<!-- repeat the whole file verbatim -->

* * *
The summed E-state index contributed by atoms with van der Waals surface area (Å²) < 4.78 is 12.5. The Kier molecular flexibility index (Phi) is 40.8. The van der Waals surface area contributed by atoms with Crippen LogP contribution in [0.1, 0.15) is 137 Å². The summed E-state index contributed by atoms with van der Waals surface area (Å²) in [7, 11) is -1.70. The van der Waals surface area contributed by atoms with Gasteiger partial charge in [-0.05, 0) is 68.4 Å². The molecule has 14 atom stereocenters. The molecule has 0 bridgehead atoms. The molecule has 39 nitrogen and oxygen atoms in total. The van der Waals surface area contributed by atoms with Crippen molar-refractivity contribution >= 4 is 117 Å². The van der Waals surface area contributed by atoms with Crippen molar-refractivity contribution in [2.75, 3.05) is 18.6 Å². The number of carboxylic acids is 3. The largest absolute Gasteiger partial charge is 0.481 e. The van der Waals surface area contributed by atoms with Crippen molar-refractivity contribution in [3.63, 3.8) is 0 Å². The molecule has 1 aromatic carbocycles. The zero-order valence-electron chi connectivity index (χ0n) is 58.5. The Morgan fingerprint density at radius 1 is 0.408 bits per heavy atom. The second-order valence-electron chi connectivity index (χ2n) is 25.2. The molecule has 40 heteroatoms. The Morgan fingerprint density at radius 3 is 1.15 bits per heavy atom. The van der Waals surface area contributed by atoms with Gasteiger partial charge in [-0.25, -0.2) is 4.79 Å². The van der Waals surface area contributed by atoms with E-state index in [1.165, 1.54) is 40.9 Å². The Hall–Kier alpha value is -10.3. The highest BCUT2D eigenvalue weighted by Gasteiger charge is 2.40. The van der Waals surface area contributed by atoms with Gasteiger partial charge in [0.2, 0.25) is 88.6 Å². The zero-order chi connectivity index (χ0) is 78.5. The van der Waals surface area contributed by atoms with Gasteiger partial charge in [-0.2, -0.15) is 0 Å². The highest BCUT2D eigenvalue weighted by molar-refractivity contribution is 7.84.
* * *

The summed E-state index contributed by atoms with van der Waals surface area (Å²) < 4.78 is 12.5. The Kier molecular flexibility index (Phi) is 40.8. The van der Waals surface area contributed by atoms with Crippen LogP contribution in [0.1, 0.15) is 137 Å². The summed E-state index contributed by atoms with van der Waals surface area (Å²) in [7, 11) is -1.70. The van der Waals surface area contributed by atoms with Gasteiger partial charge in [-0.05, 0) is 68.4 Å². The molecule has 14 atom stereocenters. The molecule has 0 bridgehead atoms. The molecule has 39 nitrogen and oxygen atoms in total. The van der Waals surface area contributed by atoms with Crippen molar-refractivity contribution >= 4 is 117 Å². The van der Waals surface area contributed by atoms with Crippen molar-refractivity contribution in [2.75, 3.05) is 18.6 Å². The number of carboxylic acids is 3. The largest absolute Gasteiger partial charge is 0.481 e. The van der Waals surface area contributed by atoms with Crippen molar-refractivity contribution in [3.63, 3.8) is 0 Å². The molecule has 1 aromatic carbocycles. The zero-order valence-electron chi connectivity index (χ0n) is 58.5. The Morgan fingerprint density at radius 1 is 0.408 bits per heavy atom. The second-order valence-electron chi connectivity index (χ2n) is 25.2. The molecule has 40 heteroatoms. The Morgan fingerprint density at radius 3 is 1.15 bits per heavy atom. The van der Waals surface area contributed by atoms with Gasteiger partial charge in [-0.25, -0.2) is 4.79 Å². The van der Waals surface area contributed by atoms with E-state index in [1.165, 1.54) is 40.9 Å². The Hall–Kier alpha value is -10.3. The highest BCUT2D eigenvalue weighted by Gasteiger charge is 2.40. The van der Waals surface area contributed by atoms with Gasteiger partial charge in [0.2, 0.25) is 88.6 Å². The zero-order chi connectivity index (χ0) is 78.5. The van der Waals surface area contributed by atoms with Gasteiger partial charge in [-0.2, -0.15) is 0 Å². The highest BCUT2D eigenvalue weighted by molar-refractivity contribution is 7.84.